The psychosis risk factor RBM12 encodes a novel repressor of GPCR/cAMP signal transduction

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RBM12 is a high-penetrance risk factor for familial schizophrenia and psychosis, yet its precise cellular functions and the pathways to which it belongs are not known. We utilize two complementary models, HEK293 cells and human iPSC-derived neurons, and delineate RBM12 as a novel repressor of the G protein-coupled receptor/cyclic AMP/protein kinase A (GPCR/cAMP/PKA) signaling axis. We establish that loss of RBM12 leads to hyperactive cAMP production and increased PKA activity as well as altered neuronal transcriptional responses to GPCR stimulation. Notably, the cAMP and transcriptional signaling steps are subject to discrete RBM12-dependent regulation. We further demonstrate that the two RBM12 truncating variants linked to familial psychosis impact this interplay, as the mutants fail to rescue GPCR/cAMP signaling hyperactivity in cells depleted of RBM12. Lastly, we present a mechanism underlying the impaired signaling phenotypes. In agreement with its activity as an RNA-binding protein, loss of RBM12 leads to altered gene expression, including that of multiple effectors of established significance within the receptor pathway. Specifically, the abundance of adenylyl cyclases, phosphodiesterase isoforms, and PKA regulatory and catalytic subunits is impacted by RBM12 depletion. We note that these expression changes are fully consistent with the entire gamut of hyperactive signaling outputs. In summary, the current study identifies a previously unappreciated role for RBM12 in the context of the GPCR/cAMP pathway that could be explored further as a tentative molecular mechanism underlying the functions of this factor in neuronal physiology and pathophysiology.

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  1. Review coordinated by Life Science Editors Foundation

    Reviewed by: Dr. Angela Andersen, Life Science Editors Foundation

    Potential Conflicts of Interest: None

    Punch line: Rare risk variants associated with schizophrenia converge on the cAMP/PKA pathway.

    Why is this interesting? The cAMP/PKA pathway could be a mechanism & therapeutic target for neuropsychiatric disorders arising from different mutations.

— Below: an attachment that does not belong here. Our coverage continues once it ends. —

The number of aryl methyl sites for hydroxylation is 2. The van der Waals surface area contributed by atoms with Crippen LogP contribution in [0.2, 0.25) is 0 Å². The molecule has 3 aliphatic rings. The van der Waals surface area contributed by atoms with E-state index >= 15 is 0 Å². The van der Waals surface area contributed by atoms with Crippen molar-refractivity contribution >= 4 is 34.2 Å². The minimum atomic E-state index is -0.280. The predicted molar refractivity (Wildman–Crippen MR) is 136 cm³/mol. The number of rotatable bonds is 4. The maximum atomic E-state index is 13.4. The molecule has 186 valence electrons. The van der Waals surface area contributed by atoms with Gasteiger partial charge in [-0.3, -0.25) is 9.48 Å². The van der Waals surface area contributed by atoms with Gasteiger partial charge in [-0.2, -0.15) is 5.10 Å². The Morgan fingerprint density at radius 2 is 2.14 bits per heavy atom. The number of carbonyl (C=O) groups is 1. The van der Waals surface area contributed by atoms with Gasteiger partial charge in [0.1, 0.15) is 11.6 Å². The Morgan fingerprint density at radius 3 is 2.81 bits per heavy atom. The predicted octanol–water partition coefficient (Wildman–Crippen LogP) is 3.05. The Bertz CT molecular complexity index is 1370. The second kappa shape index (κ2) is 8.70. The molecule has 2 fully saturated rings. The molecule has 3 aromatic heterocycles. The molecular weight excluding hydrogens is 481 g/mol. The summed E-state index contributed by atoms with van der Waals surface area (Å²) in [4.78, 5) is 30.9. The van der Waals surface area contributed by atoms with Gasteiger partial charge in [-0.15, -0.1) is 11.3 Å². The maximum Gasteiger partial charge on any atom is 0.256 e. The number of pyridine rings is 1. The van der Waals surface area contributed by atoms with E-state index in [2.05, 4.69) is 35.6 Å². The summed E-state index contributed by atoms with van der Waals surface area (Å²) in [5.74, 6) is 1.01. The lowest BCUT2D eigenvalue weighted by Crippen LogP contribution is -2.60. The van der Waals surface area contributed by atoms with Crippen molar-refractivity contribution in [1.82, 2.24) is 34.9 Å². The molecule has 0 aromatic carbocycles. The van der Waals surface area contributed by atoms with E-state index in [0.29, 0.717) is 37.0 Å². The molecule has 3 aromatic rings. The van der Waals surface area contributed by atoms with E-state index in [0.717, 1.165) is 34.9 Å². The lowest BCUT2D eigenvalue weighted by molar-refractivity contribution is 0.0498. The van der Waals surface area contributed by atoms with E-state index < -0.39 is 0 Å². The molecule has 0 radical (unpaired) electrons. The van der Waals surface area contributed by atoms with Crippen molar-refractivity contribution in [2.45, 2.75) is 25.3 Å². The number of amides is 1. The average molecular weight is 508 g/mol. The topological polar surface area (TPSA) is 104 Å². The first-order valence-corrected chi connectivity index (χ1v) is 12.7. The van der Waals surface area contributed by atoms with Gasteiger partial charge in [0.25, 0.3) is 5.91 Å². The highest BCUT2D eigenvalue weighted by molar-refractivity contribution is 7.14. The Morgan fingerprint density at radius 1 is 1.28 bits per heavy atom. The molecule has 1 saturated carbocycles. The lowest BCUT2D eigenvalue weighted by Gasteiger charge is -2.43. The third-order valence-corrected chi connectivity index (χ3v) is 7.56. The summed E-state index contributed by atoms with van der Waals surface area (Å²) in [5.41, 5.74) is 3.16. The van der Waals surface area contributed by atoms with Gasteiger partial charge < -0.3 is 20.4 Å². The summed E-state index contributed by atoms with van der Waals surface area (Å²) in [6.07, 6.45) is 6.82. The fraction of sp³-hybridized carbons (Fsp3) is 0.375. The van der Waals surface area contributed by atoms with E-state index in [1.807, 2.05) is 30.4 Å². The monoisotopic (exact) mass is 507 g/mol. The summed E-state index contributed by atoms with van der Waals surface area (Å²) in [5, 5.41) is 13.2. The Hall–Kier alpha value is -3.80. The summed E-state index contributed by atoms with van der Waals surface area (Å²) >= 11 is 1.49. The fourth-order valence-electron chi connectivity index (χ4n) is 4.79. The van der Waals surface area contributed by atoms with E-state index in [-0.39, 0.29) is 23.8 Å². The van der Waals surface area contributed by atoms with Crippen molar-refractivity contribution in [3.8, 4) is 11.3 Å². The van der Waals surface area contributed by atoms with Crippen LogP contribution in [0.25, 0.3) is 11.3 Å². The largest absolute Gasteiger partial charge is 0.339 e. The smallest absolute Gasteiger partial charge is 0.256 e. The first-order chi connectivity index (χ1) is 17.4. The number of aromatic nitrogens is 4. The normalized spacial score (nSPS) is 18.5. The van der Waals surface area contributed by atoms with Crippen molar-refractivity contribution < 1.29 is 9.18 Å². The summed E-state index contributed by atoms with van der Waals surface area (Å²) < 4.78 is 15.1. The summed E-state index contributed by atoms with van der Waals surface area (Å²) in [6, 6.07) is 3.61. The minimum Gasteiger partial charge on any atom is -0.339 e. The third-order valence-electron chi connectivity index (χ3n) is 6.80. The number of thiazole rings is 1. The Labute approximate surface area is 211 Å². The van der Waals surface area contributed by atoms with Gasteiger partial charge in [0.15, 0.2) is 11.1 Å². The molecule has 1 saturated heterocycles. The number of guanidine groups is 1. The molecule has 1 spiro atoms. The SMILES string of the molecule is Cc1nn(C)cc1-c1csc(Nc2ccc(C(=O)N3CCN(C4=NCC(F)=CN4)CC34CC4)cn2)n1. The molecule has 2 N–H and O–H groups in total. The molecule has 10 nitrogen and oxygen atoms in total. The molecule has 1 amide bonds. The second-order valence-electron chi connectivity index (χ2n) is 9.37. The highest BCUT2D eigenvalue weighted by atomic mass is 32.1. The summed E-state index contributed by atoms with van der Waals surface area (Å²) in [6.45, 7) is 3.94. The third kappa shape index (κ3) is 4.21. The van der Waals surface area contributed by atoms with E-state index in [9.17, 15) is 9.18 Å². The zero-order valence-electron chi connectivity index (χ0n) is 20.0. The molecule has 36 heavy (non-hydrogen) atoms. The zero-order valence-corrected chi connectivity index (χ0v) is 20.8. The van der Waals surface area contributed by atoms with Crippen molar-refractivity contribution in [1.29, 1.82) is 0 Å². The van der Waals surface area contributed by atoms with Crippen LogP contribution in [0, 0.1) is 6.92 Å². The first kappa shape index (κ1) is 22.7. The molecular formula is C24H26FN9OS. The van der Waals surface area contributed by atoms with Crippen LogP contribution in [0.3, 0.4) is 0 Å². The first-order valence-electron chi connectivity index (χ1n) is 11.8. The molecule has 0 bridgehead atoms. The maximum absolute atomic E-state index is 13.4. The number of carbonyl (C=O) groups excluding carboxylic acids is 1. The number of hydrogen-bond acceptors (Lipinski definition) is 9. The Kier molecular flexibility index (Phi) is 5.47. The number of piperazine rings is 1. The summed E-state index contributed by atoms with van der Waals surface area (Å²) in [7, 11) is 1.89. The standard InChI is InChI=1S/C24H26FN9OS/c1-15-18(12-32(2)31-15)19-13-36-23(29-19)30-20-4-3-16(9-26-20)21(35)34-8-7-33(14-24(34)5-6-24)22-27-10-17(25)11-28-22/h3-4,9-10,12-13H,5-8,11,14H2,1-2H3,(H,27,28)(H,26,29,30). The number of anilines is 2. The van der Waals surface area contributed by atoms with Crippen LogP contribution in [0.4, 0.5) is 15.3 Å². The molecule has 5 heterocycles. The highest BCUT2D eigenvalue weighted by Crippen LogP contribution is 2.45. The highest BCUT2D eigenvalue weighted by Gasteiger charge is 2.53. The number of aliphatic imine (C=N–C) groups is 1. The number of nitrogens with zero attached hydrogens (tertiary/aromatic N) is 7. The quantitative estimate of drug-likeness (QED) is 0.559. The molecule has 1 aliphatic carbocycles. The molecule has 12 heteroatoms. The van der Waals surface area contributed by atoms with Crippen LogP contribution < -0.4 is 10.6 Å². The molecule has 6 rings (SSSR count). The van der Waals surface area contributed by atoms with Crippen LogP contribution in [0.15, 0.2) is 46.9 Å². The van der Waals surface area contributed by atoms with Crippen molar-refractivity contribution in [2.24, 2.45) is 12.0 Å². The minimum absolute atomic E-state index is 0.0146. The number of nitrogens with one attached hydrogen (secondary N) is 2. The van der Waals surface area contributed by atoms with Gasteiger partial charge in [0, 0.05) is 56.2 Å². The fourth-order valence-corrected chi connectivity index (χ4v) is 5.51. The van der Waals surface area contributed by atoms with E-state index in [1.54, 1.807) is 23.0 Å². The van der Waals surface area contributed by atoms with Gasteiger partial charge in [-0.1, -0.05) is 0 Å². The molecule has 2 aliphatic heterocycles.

• About 1-4% of people will develop psychosis or schizophrenia.
    • Schizophrenia is a highly heritable disease.
    • Genetic loci associated with schizophrenia can be common variants, which typically have small effects on risk, or rare variants, which can have large effects.
    • Rare, protein-truncating variants substantially increase the risk for mental illnesses like schizophrenia.
    • Disease-associated genes have diverse functions (e.g.):
    1. RNA binding (RBM12)
    2. transcriptional regulation (SP4, RB1CC1, SETD1A)
    3. splicing (SRRM2)
    4. signaling (AKAP11)
    5. ion transport (CACNA1G, GRIN2A, GRIA3)
    6. neuronal migration and growth (TRIO)
    7. nuclear transport (XPO7)
    8. ubiquitin ligation (CUL1, HERC1) ** What are the pathological mechanisms?*
    • A genetic screen identified the risk gene RBM12 as a novel repressor of GPCR/cAMP signaling (Semesta et al., PLOS Genetics, 2020).
    • Dysregulation of GPCR activity in the brain contributes to the pathophysiology of several neurological and neuropsychiatric disorders.
    • cAMP is a critical second messenger that mediates all important aspects of neuronal function, including development, excitability, and plasticity.


    • Use knockout HEK293 cells to verify that RBM12 is novel repressor of the GPCR/cAMP pathway that extends to multiple GPCRs coupled to the stimulatory G protein (e.g. dopamine 1 receptor, beta-2 adrenergic receptor).
    • Show RBM12 also represses this pathway in iPSC-derived neurons. RBM12 knockdown yielded hyperactive upregulation of NR4A1 and FOS mRNAs, two known CREB-dependent immediate early genes induced by neuronal activity.
    • RBM12 loss leads to increased PKA activity and supraphysiological CREB-dependent transcriptional responses.
    • RBM12 loss increased expression of the endogenous β2-AR transcriptional target mRNAs, PCK1 and FOS.
    • RBM12 loss increased CREB transcriptional reporter expression in response to a panel of endogenous or synthetic β2-AR agonists.
    • Transcriptional responses are orchestrated from endosomal β2-ARs in wild-type cells but from both plasma membrane and endosomal β2-ARs in RBM12 knockout cells.
    • Their results suggest that cAMP production and transcriptional signaling are independently subject to RBM12 regulation.
    • The neuropsychiatric disease-linked mutations fail to rescue GPCR-dependent hyperactivation in cells depleted of RBM12.
    • Defined β2-AR-dependent transcriptional targets in “wild-type” and RBM12 knockdown neurons by differential expression analysis between each respective basal and isoproterenol conditions. 669 unique β2-AR-dependent transcriptional targets across the two cell lines.
    • Discerned β2-AR-dependent targets that were exclusive to wild-type or RBM12 knockdown only (qualitatively distinct targets) versus targets that are in wt and RBM12 kd but upregulated to different extents (quantitatively distinct targets).